Faced with an influx of asylum seekers from the United States, Canada is planning to substantially step up deportations of illegal migrants, Canada's public broadcaster reported Wednesday.
A leaked email from a senior Canada Border Services Agency (CBSA) official to staff, cited by the Canadian Broadcasting Corporation, the goal is to deport some 10,000 persons a year, as much as a 35 percent increase over recent years.
CBSA enforcement director Brad Wozny wrote that in recent weeks he has "been involved in several discussions both regionally and nationally concerning the government of Canada's decision to substantially increase removal efforts."
"Initial discussions have the agency working towards a new national target of 10,000 removals/year," he adds.
The CBC said 18,000 people, mostly failed refugee claimants, currently face deportation. So far this year 6,083 have been deported, compared to a total of 8,472 in 2017 and 18,987 in 2012.
Prime Minister Justin Trudeau said the government is "trying to improve the immigration system and be more expeditious in handling cases."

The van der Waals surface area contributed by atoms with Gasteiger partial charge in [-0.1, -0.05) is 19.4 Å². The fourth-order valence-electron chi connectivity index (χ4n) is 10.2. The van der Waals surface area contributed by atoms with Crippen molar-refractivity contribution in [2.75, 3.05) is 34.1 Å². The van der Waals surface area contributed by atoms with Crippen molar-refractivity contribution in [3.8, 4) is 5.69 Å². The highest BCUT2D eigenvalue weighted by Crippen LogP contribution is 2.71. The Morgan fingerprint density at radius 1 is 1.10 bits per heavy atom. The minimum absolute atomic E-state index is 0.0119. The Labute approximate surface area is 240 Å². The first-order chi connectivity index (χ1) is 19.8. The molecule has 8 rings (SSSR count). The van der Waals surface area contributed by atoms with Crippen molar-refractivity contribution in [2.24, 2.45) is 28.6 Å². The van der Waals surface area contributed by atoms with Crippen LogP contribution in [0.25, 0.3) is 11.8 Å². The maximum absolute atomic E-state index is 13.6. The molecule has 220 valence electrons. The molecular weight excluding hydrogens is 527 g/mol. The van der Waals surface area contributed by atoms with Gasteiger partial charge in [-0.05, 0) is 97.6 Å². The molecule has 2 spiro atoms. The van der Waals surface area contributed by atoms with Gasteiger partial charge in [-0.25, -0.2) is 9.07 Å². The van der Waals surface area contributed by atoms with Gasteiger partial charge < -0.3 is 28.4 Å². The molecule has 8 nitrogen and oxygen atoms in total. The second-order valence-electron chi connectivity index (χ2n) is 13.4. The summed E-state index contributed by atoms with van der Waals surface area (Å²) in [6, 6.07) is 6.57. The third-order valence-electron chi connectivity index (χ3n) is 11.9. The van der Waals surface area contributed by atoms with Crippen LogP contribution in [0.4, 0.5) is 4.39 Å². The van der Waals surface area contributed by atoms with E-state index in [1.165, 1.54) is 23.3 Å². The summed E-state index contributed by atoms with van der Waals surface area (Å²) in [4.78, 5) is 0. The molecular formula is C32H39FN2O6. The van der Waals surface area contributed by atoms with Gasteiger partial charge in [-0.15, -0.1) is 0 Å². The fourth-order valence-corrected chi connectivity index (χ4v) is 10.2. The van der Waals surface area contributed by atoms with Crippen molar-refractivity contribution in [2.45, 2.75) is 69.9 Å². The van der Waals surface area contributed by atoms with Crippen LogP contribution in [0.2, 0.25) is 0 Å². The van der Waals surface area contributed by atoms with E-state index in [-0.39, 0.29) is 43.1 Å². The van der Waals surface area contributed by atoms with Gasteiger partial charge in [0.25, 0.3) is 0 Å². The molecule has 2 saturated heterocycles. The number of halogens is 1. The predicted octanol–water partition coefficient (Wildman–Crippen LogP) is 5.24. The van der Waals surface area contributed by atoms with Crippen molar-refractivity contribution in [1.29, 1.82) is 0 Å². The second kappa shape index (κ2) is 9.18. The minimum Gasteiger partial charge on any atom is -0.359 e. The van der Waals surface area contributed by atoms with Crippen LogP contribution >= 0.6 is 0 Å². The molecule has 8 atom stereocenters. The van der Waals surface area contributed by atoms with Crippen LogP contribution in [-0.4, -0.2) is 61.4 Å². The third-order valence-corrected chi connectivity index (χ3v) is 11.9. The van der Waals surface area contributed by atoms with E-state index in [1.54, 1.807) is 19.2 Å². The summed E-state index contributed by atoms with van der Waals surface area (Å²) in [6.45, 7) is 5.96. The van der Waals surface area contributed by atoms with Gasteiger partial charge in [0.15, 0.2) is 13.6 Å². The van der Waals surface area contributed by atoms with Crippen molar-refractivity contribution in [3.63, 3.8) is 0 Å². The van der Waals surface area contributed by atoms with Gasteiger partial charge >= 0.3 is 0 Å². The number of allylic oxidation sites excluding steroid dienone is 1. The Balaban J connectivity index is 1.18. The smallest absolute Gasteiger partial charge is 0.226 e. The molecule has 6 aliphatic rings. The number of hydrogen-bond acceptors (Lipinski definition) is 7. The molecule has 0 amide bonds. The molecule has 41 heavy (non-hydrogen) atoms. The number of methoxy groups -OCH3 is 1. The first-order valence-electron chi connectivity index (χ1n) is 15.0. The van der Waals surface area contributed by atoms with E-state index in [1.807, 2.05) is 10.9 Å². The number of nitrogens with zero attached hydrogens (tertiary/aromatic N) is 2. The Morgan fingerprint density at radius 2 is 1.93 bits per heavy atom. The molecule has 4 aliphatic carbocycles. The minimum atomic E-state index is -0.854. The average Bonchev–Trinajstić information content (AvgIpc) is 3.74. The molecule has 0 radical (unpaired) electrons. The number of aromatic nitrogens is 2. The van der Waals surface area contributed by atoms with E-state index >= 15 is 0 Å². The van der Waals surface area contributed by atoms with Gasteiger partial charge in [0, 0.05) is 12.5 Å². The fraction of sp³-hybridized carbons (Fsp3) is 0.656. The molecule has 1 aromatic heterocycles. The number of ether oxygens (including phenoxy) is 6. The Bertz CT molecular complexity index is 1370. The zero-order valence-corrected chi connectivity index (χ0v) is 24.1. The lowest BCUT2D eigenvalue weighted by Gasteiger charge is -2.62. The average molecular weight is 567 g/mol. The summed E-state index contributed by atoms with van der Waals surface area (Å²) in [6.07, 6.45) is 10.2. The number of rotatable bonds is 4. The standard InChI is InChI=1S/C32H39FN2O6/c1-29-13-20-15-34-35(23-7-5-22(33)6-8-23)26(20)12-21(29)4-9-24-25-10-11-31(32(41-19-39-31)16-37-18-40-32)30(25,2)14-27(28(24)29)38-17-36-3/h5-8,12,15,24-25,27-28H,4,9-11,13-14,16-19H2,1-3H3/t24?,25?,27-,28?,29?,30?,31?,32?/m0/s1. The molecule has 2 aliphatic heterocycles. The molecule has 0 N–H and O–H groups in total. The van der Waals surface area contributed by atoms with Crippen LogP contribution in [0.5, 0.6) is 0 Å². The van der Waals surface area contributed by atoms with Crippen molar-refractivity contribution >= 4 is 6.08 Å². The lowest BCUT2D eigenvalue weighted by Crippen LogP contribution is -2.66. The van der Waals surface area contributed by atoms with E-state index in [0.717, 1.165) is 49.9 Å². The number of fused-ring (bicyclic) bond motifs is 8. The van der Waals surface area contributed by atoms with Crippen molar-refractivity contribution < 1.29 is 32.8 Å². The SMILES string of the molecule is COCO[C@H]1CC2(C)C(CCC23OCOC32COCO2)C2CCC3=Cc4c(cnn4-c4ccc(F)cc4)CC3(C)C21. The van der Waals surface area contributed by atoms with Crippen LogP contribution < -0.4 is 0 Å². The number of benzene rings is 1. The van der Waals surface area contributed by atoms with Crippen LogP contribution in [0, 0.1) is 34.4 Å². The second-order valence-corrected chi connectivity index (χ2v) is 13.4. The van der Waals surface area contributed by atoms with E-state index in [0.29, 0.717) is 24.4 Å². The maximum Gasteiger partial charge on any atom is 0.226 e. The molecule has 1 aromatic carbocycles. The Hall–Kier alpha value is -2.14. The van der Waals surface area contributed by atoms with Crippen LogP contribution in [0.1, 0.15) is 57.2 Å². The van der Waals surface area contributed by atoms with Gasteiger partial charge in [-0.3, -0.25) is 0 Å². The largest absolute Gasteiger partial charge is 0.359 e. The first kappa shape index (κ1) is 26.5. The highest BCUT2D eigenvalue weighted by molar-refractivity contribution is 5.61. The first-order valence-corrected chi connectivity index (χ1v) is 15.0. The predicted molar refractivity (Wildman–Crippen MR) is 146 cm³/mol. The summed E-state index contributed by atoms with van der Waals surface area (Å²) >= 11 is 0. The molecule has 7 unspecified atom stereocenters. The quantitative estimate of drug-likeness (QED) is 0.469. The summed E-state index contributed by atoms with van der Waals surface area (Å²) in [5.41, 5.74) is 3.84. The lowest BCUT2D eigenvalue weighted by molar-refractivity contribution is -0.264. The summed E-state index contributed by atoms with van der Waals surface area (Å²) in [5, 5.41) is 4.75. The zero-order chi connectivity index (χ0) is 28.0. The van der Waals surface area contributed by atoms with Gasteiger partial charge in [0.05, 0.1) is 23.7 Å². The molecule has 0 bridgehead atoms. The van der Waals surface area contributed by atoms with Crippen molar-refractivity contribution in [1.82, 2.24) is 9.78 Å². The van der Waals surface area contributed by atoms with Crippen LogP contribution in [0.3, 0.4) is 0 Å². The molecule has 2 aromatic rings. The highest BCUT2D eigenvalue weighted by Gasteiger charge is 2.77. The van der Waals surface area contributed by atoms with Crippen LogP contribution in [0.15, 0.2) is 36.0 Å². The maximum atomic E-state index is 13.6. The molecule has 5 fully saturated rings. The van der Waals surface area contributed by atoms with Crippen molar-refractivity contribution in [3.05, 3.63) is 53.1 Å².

Border Security Minister Bill Blair, meanwhile, confirmed that the government has "added additional resources to ensure that (the CBSA) has what they need to do the job."
He noted that only asylum seekers who "have gone through all the legal processes of determining their eligibility for the protection of Canada" and been found "to have not been eligible are subject to removal."
This hardening of the government's position comes as Trudeau's Liberals face increased political attacks ahead of next year's election from opposition Tories, who accuse the government of mismanaging a migrant "crisis."
Donald Trump's election as US president triggered a spike in asylum seekers who have simply walked across the border into Canada, some braving biting cold and dangerous treks through the wilds.
According to the latest government data, more than 30,000 have come from the United States in search of asylum. Most were originally from Nigeria, Haiti, Turkey, Eritrea or Colombia.
© Agence France-Presse